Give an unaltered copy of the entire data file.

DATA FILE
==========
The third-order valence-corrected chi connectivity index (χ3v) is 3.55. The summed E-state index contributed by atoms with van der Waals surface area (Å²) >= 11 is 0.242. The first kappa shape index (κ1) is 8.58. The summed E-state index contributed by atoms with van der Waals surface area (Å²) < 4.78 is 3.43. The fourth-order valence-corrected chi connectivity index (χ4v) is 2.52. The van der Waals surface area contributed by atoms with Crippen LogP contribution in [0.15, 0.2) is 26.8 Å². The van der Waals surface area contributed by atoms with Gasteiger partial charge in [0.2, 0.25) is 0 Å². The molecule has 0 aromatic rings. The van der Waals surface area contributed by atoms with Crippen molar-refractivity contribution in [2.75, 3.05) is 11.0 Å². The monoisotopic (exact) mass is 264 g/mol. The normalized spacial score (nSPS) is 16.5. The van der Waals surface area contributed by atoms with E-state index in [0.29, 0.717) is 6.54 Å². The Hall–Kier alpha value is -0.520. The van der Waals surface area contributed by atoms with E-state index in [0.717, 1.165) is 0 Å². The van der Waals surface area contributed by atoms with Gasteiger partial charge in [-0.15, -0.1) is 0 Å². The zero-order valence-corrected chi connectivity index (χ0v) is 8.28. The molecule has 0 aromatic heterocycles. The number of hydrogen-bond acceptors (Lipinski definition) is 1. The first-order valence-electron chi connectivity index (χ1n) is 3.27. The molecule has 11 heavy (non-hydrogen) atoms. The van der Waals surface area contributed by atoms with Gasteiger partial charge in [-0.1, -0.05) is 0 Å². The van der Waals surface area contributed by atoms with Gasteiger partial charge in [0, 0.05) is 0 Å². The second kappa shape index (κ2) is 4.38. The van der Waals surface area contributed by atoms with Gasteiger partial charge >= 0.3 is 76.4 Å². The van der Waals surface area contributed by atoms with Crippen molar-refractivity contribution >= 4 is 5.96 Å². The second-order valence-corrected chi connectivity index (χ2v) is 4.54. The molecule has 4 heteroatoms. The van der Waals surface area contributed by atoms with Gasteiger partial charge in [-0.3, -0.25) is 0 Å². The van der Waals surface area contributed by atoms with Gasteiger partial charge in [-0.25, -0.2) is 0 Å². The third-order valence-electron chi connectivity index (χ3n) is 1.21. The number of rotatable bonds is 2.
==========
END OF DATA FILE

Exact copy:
The third-order valence-corrected chi connectivity index (χ3v) is 3.55. The summed E-state index contributed by atoms with van der Waals surface area (Å²) >= 11 is 0.242. The first kappa shape index (κ1) is 8.58. The summed E-state index contributed by atoms with van der Waals surface area (Å²) < 4.78 is 3.43. The fourth-order valence-corrected chi connectivity index (χ4v) is 2.52. The van der Waals surface area contributed by atoms with Crippen LogP contribution in [0.15, 0.2) is 26.8 Å². The van der Waals surface area contributed by atoms with Gasteiger partial charge in [0.2, 0.25) is 0 Å². The molecule has 0 aromatic rings. The van der Waals surface area contributed by atoms with Crippen molar-refractivity contribution in [2.75, 3.05) is 11.0 Å². The monoisotopic (exact) mass is 264 g/mol. The normalized spacial score (nSPS) is 16.5. The van der Waals surface area contributed by atoms with E-state index in [0.29, 0.717) is 6.54 Å². The Hall–Kier alpha value is -0.520. The van der Waals surface area contributed by atoms with E-state index in [0.717, 1.165) is 0 Å². The van der Waals surface area contributed by atoms with Gasteiger partial charge in [-0.15, -0.1) is 0 Å². The zero-order valence-corrected chi connectivity index (χ0v) is 8.28. The molecule has 0 aromatic heterocycles. The number of hydrogen-bond acceptors (Lipinski definition) is 1. The first-order valence-electron chi connectivity index (χ1n) is 3.27. The molecule has 11 heavy (non-hydrogen) atoms. The van der Waals surface area contributed by atoms with Gasteiger partial charge in [-0.1, -0.05) is 0 Å². The van der Waals surface area contributed by atoms with Gasteiger partial charge in [0, 0.05) is 0 Å². The second kappa shape index (κ2) is 4.38. The van der Waals surface area contributed by atoms with Gasteiger partial charge >= 0.3 is 76.4 Å². The van der Waals surface area contributed by atoms with Crippen molar-refractivity contribution >= 4 is 5.96 Å². The second-order valence-corrected chi connectivity index (χ2v) is 4.54. The molecule has 4 heteroatoms. The van der Waals surface area contributed by atoms with Gasteiger partial charge in [-0.3, -0.25) is 0 Å². The van der Waals surface area contributed by atoms with Gasteiger partial charge in [-0.25, -0.2) is 0 Å². The third-order valence-electron chi connectivity index (χ3n) is 1.21. The number of rotatable bonds is 2.